A few days ago, a member at my church got in touch with me about some unhealthy theology that a loved one of hers was beginning to wade into. This person had stumbled across a theologian whose teaching had raised her suspicions. She was determined to understand the teaching she was dealing with and she wanted to be able to point her loved one toward better alternatives.
She was right to be concerned.
Her loved one had stumbled across the late Clark Pinnock and some of his writings about a concept called open theism. This is the teaching that some aspects of the future remain unknown, at least with certainty, to God. While Pinnock and other open theists state that parts of the future are unknown to God, the Bible says otherwise. God is omniscient. “God fully knows himself and all things actual and possible in one simple and eternal act” (Grudem, 1994, p. 190).
- God knows himself so when he reveals himself to us we can trust him.
- God knows all things including the entire realm of possibilities that may result from the hundreds of choices each of us make every single day.
- And, God knows all of it in one panorama; where we see one or two pixels at a time he sees the entire sweep of history all at once and in high-definition.
I don’t know about you. It’s comforting to me to know that we serve a God who is wise enough to know everything that has, is, or will ever happen and, at the same time, good enough that he allows his creatures to experience free will. We err greatly when we believe and teach, as Pinnock did, that our own choices trump God’s knowledge. And we err greatly when we believe and teach, as some have done, that God’s omniscience reduces us to mere puppets on a string or resigns us to hopeless fatalism. God is good and wise enough to hold both of those tensions in perfect, divine balance.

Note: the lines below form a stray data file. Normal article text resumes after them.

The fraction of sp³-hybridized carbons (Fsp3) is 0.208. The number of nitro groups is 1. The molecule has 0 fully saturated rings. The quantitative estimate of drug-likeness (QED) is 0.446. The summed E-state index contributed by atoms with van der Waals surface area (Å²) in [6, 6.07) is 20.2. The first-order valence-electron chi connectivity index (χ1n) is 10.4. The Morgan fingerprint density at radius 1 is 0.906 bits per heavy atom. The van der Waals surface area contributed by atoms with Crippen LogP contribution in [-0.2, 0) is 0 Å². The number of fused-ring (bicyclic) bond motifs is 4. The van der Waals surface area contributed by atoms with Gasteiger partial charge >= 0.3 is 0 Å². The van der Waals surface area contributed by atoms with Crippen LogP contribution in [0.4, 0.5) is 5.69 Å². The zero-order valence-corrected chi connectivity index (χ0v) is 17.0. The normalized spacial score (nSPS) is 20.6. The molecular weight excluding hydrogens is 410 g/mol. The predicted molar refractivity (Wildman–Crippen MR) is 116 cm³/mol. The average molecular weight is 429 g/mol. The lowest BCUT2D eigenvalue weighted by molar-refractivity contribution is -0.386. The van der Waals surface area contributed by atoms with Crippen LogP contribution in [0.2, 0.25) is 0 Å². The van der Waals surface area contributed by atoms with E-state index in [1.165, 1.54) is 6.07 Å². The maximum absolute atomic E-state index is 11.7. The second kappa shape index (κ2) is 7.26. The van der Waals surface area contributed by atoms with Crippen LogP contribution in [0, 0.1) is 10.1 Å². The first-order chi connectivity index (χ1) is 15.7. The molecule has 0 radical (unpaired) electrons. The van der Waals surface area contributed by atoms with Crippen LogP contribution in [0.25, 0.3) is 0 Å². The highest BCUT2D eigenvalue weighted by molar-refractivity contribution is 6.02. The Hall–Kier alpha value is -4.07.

So, what’s the best antidote to unhealthy theology?
When I consider all of this, I can’t help but think that it’s pure wonder. What else can you do? How else can you react? Since we serve a God this great, there’s little else to do than to be in awe.
Each of us may carry around elements of unhealthy theology. Hold them up to the light of the truth of God’s character. Wonder at his grandeur and goodness. That’s the best antidote to unhealthy theology.
Reference: Grudem, W. (1994). Systematic theology: An introduction to biblical doctrine. Grand Rapids, MI: Zondervan.